Wigs.  Pray for me about wigs.  They are so artificial and foreign to me and just seem so fake.  My honest reaction when I see people in wigs is “Oh, there’s So-and-so, and there’s her wig.”  The separateness of it sticks out to me, but I realize that I’m just weird about wigs and most people are probably not as weird about them as I am.  So yeah, I’m working on that.  And they are uncomfortable, hot, and itchy.  I think I’d actually enjoy a hilarious fashion-bright-colored wig more than a trying-to-look-like-real-hair wig, but that kind of defeats the purpose.  From a practical standpoint, the main function of the wig is that I imagine it would reduce about eighty percent of the double-takes.  Now that my kids are older I want to feel free to help them cope and limit their self-consciousness if I can–a wig might be a tool in that toolbox.

Both girls like wearing hats, and our hat-wearing as a family has taken an upturn since last Friday’s buzz.  It was  thrill to get home to these fun pom-pom hats as a surprise on our front porch last weekend:

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Hats are necessary, but hard to find great ones.  Hats — most of the time — are meant to be worn with hair, which means a lot of hats don’t fit a bald head properly.  The texture can be itchy or scratchy which is a definite no go.  It is also easy to look like a dweeb.  I gave away most of my hats to bald friends over the past year(s), but I have a few of my old favorites I kept.  I can’t find a jersey (think t-shirt material) one that I prefer for sleeping, so I’ll be checking around for that.  Maren and Greta both put on a hat as I was getting shaved the other day, so I’m also looking for some matching or pseudo-matching hats for us especially in the spring/summer.  When I see them wearing a hat as they read or play, my heart is warmed at their innocent just-like-mama gestures of emulation.  They are such wonderful girls with such big hearts.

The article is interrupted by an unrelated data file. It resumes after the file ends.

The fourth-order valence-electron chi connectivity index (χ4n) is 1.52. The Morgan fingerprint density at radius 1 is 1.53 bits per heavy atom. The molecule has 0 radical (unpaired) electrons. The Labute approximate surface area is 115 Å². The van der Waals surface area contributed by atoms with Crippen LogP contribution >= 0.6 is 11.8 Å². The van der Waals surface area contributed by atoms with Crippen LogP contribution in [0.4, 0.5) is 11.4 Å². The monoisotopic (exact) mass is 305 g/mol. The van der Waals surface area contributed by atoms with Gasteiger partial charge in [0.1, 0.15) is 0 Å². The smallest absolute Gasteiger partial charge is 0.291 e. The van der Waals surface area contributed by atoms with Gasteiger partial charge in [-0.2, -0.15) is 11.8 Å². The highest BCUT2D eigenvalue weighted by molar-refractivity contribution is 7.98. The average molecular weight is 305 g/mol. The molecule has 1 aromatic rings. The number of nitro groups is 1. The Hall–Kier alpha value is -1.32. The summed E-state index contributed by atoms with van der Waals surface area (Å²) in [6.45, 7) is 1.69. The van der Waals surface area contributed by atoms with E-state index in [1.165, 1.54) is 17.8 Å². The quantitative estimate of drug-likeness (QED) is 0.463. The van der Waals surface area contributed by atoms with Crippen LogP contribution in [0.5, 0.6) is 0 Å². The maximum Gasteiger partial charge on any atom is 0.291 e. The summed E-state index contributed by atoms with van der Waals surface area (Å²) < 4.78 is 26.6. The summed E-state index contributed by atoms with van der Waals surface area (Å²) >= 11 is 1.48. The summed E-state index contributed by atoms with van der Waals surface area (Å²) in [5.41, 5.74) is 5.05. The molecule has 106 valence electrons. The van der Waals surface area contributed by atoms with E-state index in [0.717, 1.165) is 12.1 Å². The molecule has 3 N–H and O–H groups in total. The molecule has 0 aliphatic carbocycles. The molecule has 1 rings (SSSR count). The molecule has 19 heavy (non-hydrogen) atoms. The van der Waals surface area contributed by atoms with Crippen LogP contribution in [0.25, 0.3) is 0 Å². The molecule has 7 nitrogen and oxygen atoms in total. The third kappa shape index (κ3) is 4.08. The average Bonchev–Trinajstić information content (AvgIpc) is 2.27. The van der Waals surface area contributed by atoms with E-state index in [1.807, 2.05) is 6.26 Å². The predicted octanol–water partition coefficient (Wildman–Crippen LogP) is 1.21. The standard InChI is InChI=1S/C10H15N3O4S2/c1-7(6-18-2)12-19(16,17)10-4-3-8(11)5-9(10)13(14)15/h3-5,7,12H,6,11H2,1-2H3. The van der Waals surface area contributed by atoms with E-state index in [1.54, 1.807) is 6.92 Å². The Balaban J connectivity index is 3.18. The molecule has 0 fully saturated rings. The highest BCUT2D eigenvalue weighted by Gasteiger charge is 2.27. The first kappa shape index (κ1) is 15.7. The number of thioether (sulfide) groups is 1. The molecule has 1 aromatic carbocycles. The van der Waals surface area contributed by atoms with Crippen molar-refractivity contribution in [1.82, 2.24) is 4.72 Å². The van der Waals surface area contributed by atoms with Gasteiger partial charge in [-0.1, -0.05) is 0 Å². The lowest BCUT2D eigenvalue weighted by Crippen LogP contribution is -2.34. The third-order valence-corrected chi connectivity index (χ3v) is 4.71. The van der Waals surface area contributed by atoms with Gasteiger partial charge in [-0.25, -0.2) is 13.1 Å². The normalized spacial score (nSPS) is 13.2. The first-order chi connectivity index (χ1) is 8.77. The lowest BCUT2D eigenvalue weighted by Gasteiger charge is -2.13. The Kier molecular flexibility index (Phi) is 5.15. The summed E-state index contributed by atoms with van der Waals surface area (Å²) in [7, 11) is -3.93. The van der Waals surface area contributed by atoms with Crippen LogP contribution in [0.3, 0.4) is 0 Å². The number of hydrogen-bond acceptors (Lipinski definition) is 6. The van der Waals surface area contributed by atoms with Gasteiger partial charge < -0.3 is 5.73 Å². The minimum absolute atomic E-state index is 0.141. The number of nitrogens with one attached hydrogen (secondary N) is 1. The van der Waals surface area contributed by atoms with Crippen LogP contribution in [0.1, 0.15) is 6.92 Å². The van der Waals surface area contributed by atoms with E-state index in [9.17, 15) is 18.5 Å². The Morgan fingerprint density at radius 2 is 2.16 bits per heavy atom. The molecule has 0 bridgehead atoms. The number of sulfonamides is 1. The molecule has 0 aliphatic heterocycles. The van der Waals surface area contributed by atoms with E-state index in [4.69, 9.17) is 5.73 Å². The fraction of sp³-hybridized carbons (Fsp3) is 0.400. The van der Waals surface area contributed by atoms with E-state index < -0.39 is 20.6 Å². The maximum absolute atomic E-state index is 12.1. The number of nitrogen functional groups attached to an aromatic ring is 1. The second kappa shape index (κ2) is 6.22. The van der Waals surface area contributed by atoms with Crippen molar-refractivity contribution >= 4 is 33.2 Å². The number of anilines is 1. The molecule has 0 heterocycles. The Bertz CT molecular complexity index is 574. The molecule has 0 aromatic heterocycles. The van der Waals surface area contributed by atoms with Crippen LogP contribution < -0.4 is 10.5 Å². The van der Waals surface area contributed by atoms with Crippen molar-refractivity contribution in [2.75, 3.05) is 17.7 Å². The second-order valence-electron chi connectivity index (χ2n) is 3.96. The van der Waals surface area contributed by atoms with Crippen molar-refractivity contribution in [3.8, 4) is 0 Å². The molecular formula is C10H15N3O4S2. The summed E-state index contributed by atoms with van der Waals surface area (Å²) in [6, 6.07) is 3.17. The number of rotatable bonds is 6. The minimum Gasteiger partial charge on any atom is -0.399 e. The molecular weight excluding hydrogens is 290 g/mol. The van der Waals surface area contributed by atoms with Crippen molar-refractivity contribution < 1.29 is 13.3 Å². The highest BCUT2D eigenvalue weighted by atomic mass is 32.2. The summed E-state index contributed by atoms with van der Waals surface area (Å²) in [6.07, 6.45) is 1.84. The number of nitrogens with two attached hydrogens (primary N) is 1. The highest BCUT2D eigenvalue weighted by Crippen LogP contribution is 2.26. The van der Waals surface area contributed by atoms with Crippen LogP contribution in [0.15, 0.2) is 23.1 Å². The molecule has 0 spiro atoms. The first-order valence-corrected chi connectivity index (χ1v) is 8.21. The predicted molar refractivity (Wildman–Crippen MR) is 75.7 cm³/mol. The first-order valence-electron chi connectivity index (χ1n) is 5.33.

When Greta was three she noticed that several people commented on Maren’s red hair (Maren gets a lot of comments), and she said with moxy, “How come Maren has matching hair to you Mama, and I have white hair?”

“Well G, I love your hair; it’s straight and you can style it in ways that Maren and I could never style our hair.  You get your hair from Daddy, and both of you have blue eyes like Daddy.  (My eyes are green.)”

She probably gave me the Greta stink eye because that’s what Greta does, and then we moved on because she was three and our conversations were short and to the point.  As we moved on I prayed that Greta would be happy as she grows up with her non-matching hair, and that she would embrace her distinct beauty.  Within a few months I looked at almost-four-year-old Greta and said with a start, “Holy moly, Greta!  Did you know that your eyes aren’t blue anymore?  Your eyes are green!”

Her eyes widened in surprise and she bolted off to the mirror to examine her eyes.  Maren and I squeezed around the mirror too.  It was Maren who said, “Oh my gosh Greta!  Now you have EYES that match Mommy and I have HAIR that matches Mommy.”